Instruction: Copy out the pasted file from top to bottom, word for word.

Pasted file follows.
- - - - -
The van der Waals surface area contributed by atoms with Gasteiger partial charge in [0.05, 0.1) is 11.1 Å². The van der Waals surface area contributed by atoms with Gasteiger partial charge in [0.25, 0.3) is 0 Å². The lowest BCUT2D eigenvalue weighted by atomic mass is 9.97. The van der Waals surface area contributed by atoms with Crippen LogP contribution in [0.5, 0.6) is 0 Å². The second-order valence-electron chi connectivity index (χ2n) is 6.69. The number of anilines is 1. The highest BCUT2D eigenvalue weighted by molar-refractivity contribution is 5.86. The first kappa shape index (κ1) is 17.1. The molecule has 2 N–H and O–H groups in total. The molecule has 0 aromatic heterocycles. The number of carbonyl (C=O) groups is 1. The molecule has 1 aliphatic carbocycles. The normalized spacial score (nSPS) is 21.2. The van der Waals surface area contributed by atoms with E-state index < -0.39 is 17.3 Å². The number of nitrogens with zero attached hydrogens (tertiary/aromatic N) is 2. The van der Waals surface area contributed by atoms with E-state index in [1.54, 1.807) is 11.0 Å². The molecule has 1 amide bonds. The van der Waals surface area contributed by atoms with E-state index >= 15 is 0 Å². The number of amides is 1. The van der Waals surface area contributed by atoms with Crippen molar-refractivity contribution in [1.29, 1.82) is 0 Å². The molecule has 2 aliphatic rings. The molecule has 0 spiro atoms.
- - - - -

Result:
The van der Waals surface area contributed by atoms with Gasteiger partial charge in [0.05, 0.1) is 11.1 Å². The van der Waals surface area contributed by atoms with Gasteiger partial charge in [0.25, 0.3) is 0 Å². The lowest BCUT2D eigenvalue weighted by atomic mass is 9.97. The van der Waals surface area contributed by atoms with Crippen LogP contribution in [0.5, 0.6) is 0 Å². The second-order valence-electron chi connectivity index (χ2n) is 6.69. The number of anilines is 1. The highest BCUT2D eigenvalue weighted by molar-refractivity contribution is 5.86. The first kappa shape index (κ1) is 17.1. The molecule has 2 N–H and O–H groups in total. The molecule has 0 aromatic heterocycles. The number of carbonyl (C=O) groups is 1. The molecule has 1 aliphatic carbocycles. The normalized spacial score (nSPS) is 21.2. The van der Waals surface area contributed by atoms with E-state index < -0.39 is 17.3 Å². The number of nitrogens with zero attached hydrogens (tertiary/aromatic N) is 2. The van der Waals surface area contributed by atoms with E-state index in [1.54, 1.807) is 11.0 Å². The molecule has 1 amide bonds. The van der Waals surface area contributed by atoms with E-state index >= 15 is 0 Å². The number of amides is 1. The van der Waals surface area contributed by atoms with Crippen molar-refractivity contribution in [1.29, 1.82) is 0 Å². The molecule has 2 aliphatic rings. The molecule has 0 spiro atoms.